Available at 
http://www.earlham.edu/~peters/fos/newsletter/08-02-08.htm.) So we can 
already see that open access does not simply mean 'free for all' or 
'free to appropriate under no conditions or limitations'.

Admittedly, Suber does state in his Open Access Overview that 
'Open-access (OA) literature is digital, online, free of charge, and 
free of most copyright and licensing restrictions', and that 'OA removes 
price barriers (subscriptions, licensing fees, pay-per-view fees) and 
permission barriers (most copyright and licensing restrictions).' 
However, he follows this up by emphasizing that 'OA is compatible with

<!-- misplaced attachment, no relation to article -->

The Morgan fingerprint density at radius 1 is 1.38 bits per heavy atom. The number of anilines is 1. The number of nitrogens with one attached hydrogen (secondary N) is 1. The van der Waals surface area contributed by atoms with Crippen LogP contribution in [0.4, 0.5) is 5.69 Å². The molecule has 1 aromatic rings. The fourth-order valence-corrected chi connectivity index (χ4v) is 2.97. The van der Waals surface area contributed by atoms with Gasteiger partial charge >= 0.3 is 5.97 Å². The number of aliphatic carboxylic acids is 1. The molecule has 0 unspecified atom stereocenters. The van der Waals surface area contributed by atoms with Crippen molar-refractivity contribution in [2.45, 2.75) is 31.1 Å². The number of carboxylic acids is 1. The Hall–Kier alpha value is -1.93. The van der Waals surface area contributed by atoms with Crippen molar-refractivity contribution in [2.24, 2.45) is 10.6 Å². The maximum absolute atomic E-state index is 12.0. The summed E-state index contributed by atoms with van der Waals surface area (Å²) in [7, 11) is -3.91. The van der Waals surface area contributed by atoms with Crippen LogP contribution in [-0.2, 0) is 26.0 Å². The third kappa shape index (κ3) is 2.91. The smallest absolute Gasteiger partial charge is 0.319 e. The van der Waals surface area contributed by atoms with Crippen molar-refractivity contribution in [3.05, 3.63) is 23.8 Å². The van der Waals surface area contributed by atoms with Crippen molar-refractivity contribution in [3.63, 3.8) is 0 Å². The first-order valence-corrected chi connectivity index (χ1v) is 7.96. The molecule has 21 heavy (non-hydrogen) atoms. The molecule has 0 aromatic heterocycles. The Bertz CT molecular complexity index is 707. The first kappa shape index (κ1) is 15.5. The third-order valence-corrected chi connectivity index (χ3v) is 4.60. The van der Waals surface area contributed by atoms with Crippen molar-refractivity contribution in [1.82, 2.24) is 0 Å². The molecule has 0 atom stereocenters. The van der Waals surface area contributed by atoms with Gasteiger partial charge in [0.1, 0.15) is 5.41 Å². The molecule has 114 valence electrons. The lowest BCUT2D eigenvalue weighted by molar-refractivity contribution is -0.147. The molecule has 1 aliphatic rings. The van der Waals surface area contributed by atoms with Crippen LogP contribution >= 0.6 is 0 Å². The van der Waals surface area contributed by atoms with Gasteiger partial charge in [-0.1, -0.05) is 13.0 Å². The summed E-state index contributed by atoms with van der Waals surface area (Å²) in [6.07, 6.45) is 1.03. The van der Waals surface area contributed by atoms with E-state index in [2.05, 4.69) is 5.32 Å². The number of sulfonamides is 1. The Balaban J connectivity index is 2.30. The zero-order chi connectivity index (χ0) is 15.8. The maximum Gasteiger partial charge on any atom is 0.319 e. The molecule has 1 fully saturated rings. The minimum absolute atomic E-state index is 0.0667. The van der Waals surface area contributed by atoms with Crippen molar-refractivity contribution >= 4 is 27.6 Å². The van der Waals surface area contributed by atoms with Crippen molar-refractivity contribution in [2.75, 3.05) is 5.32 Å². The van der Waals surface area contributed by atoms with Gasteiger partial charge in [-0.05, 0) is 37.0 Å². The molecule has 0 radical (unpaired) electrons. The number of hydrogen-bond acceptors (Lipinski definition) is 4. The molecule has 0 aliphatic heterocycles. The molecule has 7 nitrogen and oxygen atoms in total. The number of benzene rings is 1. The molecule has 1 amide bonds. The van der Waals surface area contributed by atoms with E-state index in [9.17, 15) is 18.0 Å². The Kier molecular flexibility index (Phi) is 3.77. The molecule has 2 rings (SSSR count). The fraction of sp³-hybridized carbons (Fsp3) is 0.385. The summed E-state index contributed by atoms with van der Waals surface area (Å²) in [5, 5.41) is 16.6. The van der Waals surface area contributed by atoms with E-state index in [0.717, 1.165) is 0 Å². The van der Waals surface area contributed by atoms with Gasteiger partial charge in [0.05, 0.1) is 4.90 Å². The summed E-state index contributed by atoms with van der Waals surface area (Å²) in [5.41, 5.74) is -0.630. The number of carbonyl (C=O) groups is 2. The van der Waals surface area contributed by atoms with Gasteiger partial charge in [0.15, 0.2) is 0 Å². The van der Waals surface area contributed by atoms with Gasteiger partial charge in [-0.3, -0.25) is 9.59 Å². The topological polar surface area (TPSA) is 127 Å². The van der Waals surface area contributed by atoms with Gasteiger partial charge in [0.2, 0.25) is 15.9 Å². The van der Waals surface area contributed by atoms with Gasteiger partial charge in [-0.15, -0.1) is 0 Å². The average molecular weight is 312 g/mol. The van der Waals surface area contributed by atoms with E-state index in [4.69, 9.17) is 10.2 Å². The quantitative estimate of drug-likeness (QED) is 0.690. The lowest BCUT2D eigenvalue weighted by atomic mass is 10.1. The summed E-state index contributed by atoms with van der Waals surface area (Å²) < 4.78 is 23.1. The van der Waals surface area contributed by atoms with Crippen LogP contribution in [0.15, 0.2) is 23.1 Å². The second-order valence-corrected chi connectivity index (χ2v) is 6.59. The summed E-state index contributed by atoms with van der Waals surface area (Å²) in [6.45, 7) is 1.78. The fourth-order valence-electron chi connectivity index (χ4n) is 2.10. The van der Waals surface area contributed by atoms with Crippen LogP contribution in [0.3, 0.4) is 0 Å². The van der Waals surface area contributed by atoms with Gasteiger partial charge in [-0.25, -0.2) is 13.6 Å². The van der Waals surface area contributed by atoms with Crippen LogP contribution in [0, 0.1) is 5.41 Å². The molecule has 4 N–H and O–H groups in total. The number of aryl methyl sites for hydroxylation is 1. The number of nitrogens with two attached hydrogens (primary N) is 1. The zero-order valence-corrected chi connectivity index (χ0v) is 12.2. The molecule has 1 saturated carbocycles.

copyright' and that:

'The legal basis of OA is either the consent of the copyright holder or 
the public domain, usually the former.

    * Because OA uses copyright-holder consent, or the expiration of 
copyright, it does not require the abolition, reform, or infringement of 
copyright law. Nor does it require that copyright holders waive all the 
rights that run to them under copyright law and assign their work to the 
public domain.
    * One easy, effective, and increasingly common way for copyright 
holders to manifest their consent to OA is to use one of the Creative 
Commons licenses.'

So, actually, open access here has as much basis in copyright as that 
you're ascribing to the Free Culture movement and Free Software.

Still, I very much liked your account of how Free Software, as a highly 
structured commons, is based on private property rights and the right to